Monday, September 16, 2013

A seminar first for me.

    I know I said my next column would be about how to write a martial arts journal, but I had an unusual experience this weekend that I wanted to share.  I post the "how to" next.

That's me teaching a way to get into shiho nage (sorry about the blur)
    I study a form of aikido called Chendokan aikido.  Chendokan is part of an overall martial system that includes Atemi ryu Jujutsu, Atemi Arnis Jutsu, and Sogetsu ryu Kenjutsu.  I've been involved with the revamping of our system.  It started about a year ago when we the instructors were asked by the founder of the system to start to make sure our aikido was still a martial art.  That it was not as soft as some other system had become.  So a couple of dedicated individuals, including myself, set about figuring out how to do this.  As a way to introduce this, we had our first seminar of what we're calling "Combat Effective Aikido" this weekend.  It was a small seminar, mainly inhouse, with only our own people from the aikido and the jujutsu side (anyone else is welcome to find out about us if they are in South Florida.)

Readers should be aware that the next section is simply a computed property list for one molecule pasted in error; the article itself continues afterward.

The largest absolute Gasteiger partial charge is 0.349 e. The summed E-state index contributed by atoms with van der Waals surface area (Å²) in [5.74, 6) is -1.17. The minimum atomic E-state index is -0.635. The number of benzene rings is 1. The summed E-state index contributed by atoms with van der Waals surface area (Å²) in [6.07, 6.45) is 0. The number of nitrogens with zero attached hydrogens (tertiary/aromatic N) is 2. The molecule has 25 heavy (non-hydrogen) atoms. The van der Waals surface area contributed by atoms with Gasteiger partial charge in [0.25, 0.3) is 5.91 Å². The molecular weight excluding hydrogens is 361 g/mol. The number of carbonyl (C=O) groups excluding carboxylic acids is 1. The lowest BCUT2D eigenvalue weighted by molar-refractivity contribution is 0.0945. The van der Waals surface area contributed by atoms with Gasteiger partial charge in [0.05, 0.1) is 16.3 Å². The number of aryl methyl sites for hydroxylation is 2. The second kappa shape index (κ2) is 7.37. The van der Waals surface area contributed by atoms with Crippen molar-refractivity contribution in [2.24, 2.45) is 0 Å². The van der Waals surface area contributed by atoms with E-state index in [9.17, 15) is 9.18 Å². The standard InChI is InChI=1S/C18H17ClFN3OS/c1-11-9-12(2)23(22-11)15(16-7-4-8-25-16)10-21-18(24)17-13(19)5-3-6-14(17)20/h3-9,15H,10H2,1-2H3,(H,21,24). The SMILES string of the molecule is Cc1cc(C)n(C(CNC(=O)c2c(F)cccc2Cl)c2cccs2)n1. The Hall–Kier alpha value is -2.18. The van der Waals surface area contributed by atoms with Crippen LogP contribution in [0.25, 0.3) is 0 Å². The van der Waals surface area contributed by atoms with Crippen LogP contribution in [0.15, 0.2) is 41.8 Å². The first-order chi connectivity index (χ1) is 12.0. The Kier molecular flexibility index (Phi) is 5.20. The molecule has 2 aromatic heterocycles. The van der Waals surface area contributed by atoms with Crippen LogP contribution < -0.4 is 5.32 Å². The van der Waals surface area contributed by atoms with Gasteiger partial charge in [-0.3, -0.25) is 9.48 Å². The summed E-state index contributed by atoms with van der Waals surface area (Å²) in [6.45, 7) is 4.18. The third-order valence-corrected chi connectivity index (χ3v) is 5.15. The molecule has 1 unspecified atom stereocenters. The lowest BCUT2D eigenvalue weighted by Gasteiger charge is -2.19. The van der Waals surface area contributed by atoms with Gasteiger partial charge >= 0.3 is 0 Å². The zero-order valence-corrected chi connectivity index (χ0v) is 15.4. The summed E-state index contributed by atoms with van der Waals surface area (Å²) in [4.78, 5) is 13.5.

Here's the weird part. Because I've been helping rebrand the system, I was asked to help teach the seminar.  There were mainly three of us teaching.  It's not that I didn't know the material, or that I haven't taught before, but there were people who WAY out rank me on the jujutsu side.  I kept asking myself, "Why are they listening to me?.. They have been doing this longer than I have."  Now I've been doing Chendokan for over 11 years now, so its not like I'm a beginner, but still.  Halfway through the seminar, one of the jujutsu people, whom I respect a lot, came up to me and complimented me on how my aikido has improved.  It was an unexpected compliment.  It was overall a very good was just kind of a sureal experience, being asked to teach at a seminar. 

Anybody else had similar thoughts teaching their first seminar?  Let me know about it in the comments.

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